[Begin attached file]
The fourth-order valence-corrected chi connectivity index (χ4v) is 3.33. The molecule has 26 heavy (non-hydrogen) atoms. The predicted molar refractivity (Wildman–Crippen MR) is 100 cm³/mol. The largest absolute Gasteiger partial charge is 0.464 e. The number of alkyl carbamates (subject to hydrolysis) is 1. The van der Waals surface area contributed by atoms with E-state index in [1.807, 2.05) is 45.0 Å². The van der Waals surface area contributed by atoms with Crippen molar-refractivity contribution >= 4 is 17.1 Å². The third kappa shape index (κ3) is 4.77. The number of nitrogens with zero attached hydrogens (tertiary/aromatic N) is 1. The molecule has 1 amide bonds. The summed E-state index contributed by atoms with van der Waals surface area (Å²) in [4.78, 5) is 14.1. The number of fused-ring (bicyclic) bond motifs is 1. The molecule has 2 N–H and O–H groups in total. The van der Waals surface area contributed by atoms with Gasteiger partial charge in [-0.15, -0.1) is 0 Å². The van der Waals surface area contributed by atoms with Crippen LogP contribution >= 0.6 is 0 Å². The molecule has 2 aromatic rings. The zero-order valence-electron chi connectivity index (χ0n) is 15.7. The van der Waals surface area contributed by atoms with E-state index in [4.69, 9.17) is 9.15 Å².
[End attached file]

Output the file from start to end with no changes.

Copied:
The fourth-order valence-corrected chi connectivity index (χ4v) is 3.33. The molecule has 26 heavy (non-hydrogen) atoms. The predicted molar refractivity (Wildman–Crippen MR) is 100 cm³/mol. The largest absolute Gasteiger partial charge is 0.464 e. The number of alkyl carbamates (subject to hydrolysis) is 1. The van der Waals surface area contributed by atoms with E-state index in [1.807, 2.05) is 45.0 Å². The van der Waals surface area contributed by atoms with Crippen molar-refractivity contribution >= 4 is 17.1 Å². The third kappa shape index (κ3) is 4.77. The number of nitrogens with zero attached hydrogens (tertiary/aromatic N) is 1. The molecule has 1 amide bonds. The summed E-state index contributed by atoms with van der Waals surface area (Å²) in [4.78, 5) is 14.1. The number of fused-ring (bicyclic) bond motifs is 1. The molecule has 2 N–H and O–H groups in total. The van der Waals surface area contributed by atoms with Gasteiger partial charge in [-0.15, -0.1) is 0 Å². The van der Waals surface area contributed by atoms with Crippen LogP contribution >= 0.6 is 0 Å². The molecule has 2 aromatic rings. The zero-order valence-electron chi connectivity index (χ0n) is 15.7. The van der Waals surface area contributed by atoms with E-state index in [4.69, 9.17) is 9.15 Å².